Federal Regulations Ban Truckers from Texting While Driving
You have seen them on the road. Motorists driving down the highway while talking or, worse, texting on handheld cell phones. Now, imagine this driver is behind the wheel of an 18-wheel tractor-trailer. Scary, right? Well, the U.S. Department of Transportation thinks so too.
In October 2010, the Federal Motor Carrier Safety Administration (FMCSA), an agency of the USDOT, issued a final regulation banning operators of commercial motor vehicles from texting while operating vehicles in interstate commerce and stiff penalties for violators. Drivers can be fined up to $2,750 while their employers can expect penalties up to $11,000. Drivers can also have their commercial driver's licenses suspended up to 120 days.
The regulation is a result of USDOT studies of distracted driving. Texting involves three types of driver distraction: visual, physical, and cognitive. Because of this, the USDOT found that texting while driving may pose a much higher safety risk than other sources of distraction. Considering that the number of text messages has increased more than 2,000 percent in the last five years, the USDOT believes that texting by drivers of commercial motor vehicles has the potential to become a serious safety hazard. Further research showed that a driver is 23 times more likely to be involved in an accident while texting. The USDOT did state that it had no statistics showing that large numbers of truck drivers were engaging in this behavior presently, but believed that the situation warranted proactive regulation nonetheless.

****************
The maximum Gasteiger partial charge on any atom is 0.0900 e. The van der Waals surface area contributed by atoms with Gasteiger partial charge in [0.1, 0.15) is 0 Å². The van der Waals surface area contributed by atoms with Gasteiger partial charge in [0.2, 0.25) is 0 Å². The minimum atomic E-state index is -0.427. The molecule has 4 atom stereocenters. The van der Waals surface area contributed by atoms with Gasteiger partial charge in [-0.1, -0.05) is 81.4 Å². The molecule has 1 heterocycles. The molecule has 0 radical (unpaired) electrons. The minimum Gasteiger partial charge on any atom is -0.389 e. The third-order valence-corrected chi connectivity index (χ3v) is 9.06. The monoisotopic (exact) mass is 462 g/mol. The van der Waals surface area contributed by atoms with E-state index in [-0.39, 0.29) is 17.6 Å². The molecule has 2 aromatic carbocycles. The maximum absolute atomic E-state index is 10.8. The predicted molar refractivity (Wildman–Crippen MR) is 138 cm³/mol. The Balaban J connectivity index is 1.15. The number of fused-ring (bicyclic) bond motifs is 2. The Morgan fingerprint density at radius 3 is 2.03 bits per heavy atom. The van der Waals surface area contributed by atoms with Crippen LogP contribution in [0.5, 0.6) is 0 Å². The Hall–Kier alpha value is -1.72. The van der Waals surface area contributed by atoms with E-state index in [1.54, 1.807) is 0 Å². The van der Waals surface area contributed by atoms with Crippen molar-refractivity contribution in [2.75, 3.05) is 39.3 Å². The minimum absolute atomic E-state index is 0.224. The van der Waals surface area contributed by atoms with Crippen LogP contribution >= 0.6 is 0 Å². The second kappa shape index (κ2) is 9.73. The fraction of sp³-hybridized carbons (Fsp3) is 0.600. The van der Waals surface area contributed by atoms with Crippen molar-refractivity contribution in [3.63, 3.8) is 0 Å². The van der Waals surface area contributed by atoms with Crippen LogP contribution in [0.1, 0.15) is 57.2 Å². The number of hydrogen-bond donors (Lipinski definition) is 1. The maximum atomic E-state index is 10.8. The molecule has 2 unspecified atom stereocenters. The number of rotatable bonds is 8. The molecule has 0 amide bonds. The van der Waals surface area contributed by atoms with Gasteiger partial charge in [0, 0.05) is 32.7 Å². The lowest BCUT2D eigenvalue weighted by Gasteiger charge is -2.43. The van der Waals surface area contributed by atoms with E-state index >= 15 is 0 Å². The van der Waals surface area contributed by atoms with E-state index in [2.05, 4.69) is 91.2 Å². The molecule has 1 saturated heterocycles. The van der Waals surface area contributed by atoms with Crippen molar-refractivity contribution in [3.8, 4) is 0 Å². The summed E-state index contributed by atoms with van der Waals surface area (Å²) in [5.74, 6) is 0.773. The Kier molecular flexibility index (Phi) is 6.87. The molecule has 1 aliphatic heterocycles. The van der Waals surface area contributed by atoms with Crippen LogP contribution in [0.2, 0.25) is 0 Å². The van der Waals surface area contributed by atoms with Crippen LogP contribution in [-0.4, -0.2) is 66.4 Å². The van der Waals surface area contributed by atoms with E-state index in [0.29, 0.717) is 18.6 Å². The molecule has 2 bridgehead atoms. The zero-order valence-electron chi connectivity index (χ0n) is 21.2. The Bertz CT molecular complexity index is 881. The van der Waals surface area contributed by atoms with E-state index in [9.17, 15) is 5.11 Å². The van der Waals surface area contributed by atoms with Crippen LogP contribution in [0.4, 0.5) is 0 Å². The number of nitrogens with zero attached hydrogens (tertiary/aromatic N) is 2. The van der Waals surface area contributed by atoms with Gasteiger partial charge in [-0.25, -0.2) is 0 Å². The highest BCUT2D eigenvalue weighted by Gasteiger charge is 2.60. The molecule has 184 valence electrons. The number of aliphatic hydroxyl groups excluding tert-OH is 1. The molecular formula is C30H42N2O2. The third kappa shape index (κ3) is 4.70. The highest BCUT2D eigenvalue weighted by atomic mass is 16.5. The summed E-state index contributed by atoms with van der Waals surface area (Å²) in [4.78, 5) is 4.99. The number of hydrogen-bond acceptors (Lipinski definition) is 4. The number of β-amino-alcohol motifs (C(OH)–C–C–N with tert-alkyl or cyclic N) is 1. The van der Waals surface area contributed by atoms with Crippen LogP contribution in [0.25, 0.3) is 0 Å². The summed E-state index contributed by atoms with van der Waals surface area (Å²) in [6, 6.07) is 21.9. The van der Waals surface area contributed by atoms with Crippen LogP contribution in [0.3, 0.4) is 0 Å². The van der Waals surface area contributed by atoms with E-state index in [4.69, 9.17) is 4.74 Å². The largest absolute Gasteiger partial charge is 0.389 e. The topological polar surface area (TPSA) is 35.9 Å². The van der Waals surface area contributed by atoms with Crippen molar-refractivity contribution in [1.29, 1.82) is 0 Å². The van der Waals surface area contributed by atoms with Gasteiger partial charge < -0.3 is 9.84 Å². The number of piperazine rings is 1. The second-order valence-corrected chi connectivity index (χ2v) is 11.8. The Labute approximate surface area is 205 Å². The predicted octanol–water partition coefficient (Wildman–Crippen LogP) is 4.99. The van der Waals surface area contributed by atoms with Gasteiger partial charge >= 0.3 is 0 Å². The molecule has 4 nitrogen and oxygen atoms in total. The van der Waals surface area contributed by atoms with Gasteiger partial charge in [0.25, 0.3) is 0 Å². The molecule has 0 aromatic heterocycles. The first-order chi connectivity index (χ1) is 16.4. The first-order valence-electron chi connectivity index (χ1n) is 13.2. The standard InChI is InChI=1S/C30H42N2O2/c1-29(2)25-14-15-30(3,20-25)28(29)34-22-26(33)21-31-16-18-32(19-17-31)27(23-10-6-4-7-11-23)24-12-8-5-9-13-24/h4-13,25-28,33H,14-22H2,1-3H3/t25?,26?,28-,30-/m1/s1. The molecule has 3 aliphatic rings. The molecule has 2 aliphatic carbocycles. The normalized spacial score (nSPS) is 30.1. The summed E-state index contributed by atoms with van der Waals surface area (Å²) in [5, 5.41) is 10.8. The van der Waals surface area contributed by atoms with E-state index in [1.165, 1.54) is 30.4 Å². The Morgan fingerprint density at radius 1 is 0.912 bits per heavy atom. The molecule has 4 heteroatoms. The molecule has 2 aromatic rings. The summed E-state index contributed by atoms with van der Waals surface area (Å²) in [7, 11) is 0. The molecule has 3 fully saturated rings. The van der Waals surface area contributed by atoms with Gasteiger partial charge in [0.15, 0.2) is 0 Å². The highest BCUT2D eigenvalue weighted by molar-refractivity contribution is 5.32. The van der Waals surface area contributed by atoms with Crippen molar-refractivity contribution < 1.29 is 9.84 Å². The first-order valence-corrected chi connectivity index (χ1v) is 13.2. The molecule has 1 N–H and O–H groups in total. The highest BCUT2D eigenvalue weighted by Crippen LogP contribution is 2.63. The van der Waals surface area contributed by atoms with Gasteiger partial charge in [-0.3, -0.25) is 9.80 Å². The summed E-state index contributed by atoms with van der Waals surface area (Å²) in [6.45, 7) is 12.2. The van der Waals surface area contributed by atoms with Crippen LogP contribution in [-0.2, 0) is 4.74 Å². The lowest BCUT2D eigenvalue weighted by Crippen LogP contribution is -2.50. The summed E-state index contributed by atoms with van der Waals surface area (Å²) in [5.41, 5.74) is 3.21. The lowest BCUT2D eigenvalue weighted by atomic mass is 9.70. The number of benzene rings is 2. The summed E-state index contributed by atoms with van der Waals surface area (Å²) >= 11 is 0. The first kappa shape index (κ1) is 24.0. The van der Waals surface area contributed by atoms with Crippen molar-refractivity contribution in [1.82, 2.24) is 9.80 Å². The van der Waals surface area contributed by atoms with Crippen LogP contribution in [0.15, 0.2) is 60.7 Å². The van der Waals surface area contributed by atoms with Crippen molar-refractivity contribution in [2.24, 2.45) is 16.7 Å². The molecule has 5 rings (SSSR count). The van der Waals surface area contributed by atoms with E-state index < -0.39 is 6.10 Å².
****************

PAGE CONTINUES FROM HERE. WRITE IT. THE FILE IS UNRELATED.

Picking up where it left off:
The ban includes not only personal texting on cell phones but also receiving or sending text messages via laptops or on-board computer dispatching systems, which provide routing instructions from the drivers' employers. The FMCSA felt no distinction should be made between personal texting or business-related texting because they both cause driver distraction.
Apparently more regulations to prevent distracted driving by truck drivers are on the way. On December 17, the USDOT proposed a new rule to ban handheld cellular phone use by commercial truck and bus drivers. The proposed regulation would have the same penalties for noncompliance as the recently-finalized texting ban. Given the fact that, according to the National Highway Traffic Safety Administration, nearly 5,500 people died in accidents involving distracted drivers in 2009, the FMCSA is definitely getting serious about curtailing distracted driving.